Elder abuse crimes are vastly underreported, with some studies estimating that only 1 in 24 cases of abuse or neglect are disclosed. “COVID has only exacerbated these crimes,” says Feinstein. “There's so much isolation. The vast majority of elder abuse is reported by someone other than the seniors themselves. It's really on all of us to be aware and pay attention.”
Redirecting 911 Calls
The Mobile Integrated Health (MIH) program was designed to identify people who frequently but needlessly call 911 and instead connect them with social services more appropriate to their condition.
MIH, founded in 2017, is a collaboration between the county’s Fire and Rescue Service and Department of Health and Human Services, as well as several hospital and social care agencies. ”We track over 800 patients and their system utilization at any given time,” said MIH manager Avital Graves. “Our full complement of staff includes a manager, data analyst, community health nurse, social worker and a part-time paramedic.”
The MIH program reduces unnecessary calls to 911 and helps ensure that real emergencies are addressed in a timely manner.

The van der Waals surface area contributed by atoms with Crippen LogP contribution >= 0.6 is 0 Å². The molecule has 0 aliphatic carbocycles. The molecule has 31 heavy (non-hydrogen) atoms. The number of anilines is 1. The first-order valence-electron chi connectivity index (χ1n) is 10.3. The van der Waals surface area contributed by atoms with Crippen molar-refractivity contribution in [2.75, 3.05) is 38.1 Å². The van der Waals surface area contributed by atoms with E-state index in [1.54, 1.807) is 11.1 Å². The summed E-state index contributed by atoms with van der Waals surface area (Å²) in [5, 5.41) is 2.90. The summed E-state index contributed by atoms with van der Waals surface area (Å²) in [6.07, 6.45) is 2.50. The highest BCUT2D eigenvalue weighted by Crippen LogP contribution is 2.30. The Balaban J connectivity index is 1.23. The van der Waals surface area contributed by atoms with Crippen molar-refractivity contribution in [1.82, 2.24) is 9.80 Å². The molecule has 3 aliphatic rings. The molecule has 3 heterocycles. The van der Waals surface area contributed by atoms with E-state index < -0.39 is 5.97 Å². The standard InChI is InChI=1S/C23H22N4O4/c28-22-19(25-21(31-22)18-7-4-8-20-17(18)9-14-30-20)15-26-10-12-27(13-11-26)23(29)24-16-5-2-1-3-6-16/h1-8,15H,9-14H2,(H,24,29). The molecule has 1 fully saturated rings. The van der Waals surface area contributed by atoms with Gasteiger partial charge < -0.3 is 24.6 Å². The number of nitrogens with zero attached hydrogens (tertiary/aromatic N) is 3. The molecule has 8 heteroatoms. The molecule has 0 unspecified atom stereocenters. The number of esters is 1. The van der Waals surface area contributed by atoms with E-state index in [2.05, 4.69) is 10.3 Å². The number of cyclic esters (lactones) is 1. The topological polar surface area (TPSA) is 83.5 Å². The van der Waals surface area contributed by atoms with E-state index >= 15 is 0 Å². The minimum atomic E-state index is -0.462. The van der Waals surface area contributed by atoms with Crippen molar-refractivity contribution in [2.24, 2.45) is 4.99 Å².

The frequent callers tend to be economically disadvantaged and, often, use hospital emergency departments for their primary care. An informal study by the Fire and Rescue Service found that many callers have chronic health conditions, behavioral health conditions and/or substance dependencies, none of which are successfully addressed for the long-term by repeated 911 calls and visits to hospital emergency rooms.
“That’s why an important part of the program involves health care workers making home visits to these patients to determine the appropriate care,” says Brunetto.
“We want people to call 911 if it’s a real medical emergency. But most of these calls have absolutely nothing related to emergency. Every time they call it means somebody else with a real emergency has to wait longer.”
“MIH is pursuing several pilot programs, including the introduction of a nurse practitioner at several nursing homes,” adds Graves. “The nurse practitioner was able to treat patients in place for minor ailments, instead of transporting them to the hospital.”